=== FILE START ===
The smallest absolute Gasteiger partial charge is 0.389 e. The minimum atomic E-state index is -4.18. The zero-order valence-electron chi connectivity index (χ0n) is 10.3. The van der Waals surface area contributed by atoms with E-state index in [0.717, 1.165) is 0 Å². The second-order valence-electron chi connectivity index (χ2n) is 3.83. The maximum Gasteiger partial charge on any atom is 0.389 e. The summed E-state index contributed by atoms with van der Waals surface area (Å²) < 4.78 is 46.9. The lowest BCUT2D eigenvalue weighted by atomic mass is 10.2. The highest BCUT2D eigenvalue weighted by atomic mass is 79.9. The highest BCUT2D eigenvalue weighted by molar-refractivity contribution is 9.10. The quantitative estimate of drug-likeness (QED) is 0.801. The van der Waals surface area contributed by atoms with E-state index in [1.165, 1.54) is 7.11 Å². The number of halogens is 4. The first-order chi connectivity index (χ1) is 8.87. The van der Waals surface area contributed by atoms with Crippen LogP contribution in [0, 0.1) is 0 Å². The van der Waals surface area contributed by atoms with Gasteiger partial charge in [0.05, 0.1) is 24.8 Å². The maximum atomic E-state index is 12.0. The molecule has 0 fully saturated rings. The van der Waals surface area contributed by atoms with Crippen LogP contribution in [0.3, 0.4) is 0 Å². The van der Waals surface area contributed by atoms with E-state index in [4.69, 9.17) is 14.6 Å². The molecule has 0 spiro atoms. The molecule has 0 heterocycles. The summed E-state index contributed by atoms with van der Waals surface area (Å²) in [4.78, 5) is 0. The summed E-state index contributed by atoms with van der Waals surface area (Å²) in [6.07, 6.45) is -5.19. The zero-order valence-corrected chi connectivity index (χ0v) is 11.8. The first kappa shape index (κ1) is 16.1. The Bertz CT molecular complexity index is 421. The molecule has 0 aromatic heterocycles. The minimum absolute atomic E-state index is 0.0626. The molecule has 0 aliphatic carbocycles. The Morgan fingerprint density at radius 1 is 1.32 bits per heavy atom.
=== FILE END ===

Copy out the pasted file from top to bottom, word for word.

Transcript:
The smallest absolute Gasteiger partial charge is 0.389 e. The minimum atomic E-state index is -4.18. The zero-order valence-electron chi connectivity index (χ0n) is 10.3. The van der Waals surface area contributed by atoms with E-state index in [0.717, 1.165) is 0 Å². The second-order valence-electron chi connectivity index (χ2n) is 3.83. The maximum Gasteiger partial charge on any atom is 0.389 e. The summed E-state index contributed by atoms with van der Waals surface area (Å²) < 4.78 is 46.9. The lowest BCUT2D eigenvalue weighted by atomic mass is 10.2. The highest BCUT2D eigenvalue weighted by atomic mass is 79.9. The highest BCUT2D eigenvalue weighted by molar-refractivity contribution is 9.10. The quantitative estimate of drug-likeness (QED) is 0.801. The van der Waals surface area contributed by atoms with E-state index in [1.165, 1.54) is 7.11 Å². The number of halogens is 4. The first-order chi connectivity index (χ1) is 8.87. The van der Waals surface area contributed by atoms with Crippen LogP contribution in [0, 0.1) is 0 Å². The van der Waals surface area contributed by atoms with Gasteiger partial charge in [0.05, 0.1) is 24.8 Å². The maximum atomic E-state index is 12.0. The molecule has 0 fully saturated rings. The van der Waals surface area contributed by atoms with Crippen LogP contribution in [0.3, 0.4) is 0 Å². The van der Waals surface area contributed by atoms with E-state index in [4.69, 9.17) is 14.6 Å². The molecule has 0 spiro atoms. The molecule has 0 heterocycles. The summed E-state index contributed by atoms with van der Waals surface area (Å²) in [4.78, 5) is 0. The summed E-state index contributed by atoms with van der Waals surface area (Å²) in [6.07, 6.45) is -5.19. The zero-order valence-corrected chi connectivity index (χ0v) is 11.8. The first kappa shape index (κ1) is 16.1. The Bertz CT molecular complexity index is 421. The molecule has 0 aromatic heterocycles. The minimum absolute atomic E-state index is 0.0626. The molecule has 0 aliphatic carbocycles. The Morgan fingerprint density at radius 1 is 1.32 bits per heavy atom.